Bob Ley devoted most of today’s show to the athletic/academic fraud case at UNC. First Ley interviewed Mary Willingham, the whistleblower who was a learning specialist for seven years in the program that provided academic support to athletes at UNC. Mary (a friend, as I’ve noted previously) stood by her research – prominently covered last week by CNN – showing that a substantial number of athletes admitted to UNC, especially in the profit sports, were reading at the eighth grade level or below, with some reading below the fourth grade level. UNC officials have continued to deny that they admit any students who are not prepared to do university level work. They have also tried, in the past week, variously to discredit Mary’s data and her broader claims – including that she worked with a basketball player who could not read at all. Last Wednesday, the university issued a statement saying it did not believe her and Coach Roy Williams, after last night Wednesday’s home loss to Miami, angrily denied that the university would allow such kids onto campus. When Willingham offered, later in the week, to meet with Roy privately to discuss the academic challenges facing some of his players, he demurred. Yesterday, he told ESPN’s Andy Katz that this – the players’ level of academic preparedness – wasn’t his “world.”
Ley and Willingham also discussed the fraudulent “paper class” system that operated out of African and African-American Studies for years – Willingham confirmed (not for the first time), that she and other advisers in athletics steered athletes to those courses as part of a system concerned first and foremost with maintaining athletes’ eligibility, as opposed to giving them an opportunity to receive a real education. Both in reports and in statements by university officials, UNC has continued to insist that the scandal was essentially the work of two individuals – Julius Nyang’oro, the former chair of AFRI/AFAM and that department’s longtime administrator, Debbie Crowder. In trying to paint the malfeasance as the work of two rogue employees, UNC has frequently deflected attention from the possible complicity of athletics in the scandal. Just last Friday, UNC Provost James Dean, Jr. said that there was no evidence that athletics was involved in the academic fraud, despite the disproportionate degree to which athletes benefited from the bogus courses.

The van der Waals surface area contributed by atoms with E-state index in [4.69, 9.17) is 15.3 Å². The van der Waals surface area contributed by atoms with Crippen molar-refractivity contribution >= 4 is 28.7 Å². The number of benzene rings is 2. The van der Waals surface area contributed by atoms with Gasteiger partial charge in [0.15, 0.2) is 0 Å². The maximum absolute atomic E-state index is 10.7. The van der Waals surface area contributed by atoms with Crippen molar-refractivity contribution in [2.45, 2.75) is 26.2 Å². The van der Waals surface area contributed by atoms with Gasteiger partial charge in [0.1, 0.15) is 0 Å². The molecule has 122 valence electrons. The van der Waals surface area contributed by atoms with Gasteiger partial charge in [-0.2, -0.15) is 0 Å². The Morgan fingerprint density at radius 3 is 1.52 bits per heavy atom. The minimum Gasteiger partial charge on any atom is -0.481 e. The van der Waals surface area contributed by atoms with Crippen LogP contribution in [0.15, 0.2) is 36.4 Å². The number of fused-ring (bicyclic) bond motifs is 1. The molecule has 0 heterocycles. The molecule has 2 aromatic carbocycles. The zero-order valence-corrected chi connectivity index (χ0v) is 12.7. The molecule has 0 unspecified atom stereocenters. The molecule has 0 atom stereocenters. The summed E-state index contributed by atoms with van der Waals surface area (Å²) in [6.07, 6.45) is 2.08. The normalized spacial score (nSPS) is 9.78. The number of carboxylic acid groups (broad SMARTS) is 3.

In a panel discussion following the Willingham interview today, several participants on OTL found particularly risible that party line (as do I). Specifically, several of the panelists thought it defied belief that one guy – Nyang’oro – would set up a “Potemkin department,” as Businessweek’s Paul Barrett described it, without any impetus, influence from or collusion with anyone in athletics, despite the enormous benefit that athletics derived from the operation over at least a fifteen year period. Another panelist, David Ridpath, head of the Drake Group devoted to athletic/academic reform, cut to the heart of the matter when he said, “I don’t believe this fraud would have happened but for the benefit to athletics.” On that basis, Ridpath contended, the NCAA has failed in its responsibility to investigate more fully what happened in Chapel Hill, especially since the NCAA has, in the past, punished other schools for lesser academic offenses.
The national conversation about big-time college athletics has shifted substantially over the past two years, as criticism of the NCAA has mounted, especially with regards to its contradictory assertions about the ideals “amateurism” while it oversees and coordinates a multi-billion dollar empire. Those claims of amateurism, in turn, rest critically on the foundation of the NCAA’s putative educational mission. And in the two sports most critical to the NCAA’s and the major conferences’ financial interests, educational attainment is too often blatantly deprioritized, further undermining the credibility of the big time collegiate sports enterprise. UNC, much to the chagrin of many here on campus (including me), has become the poster child for that growing credibility gap, a fact clearly on display on today’s OTL program.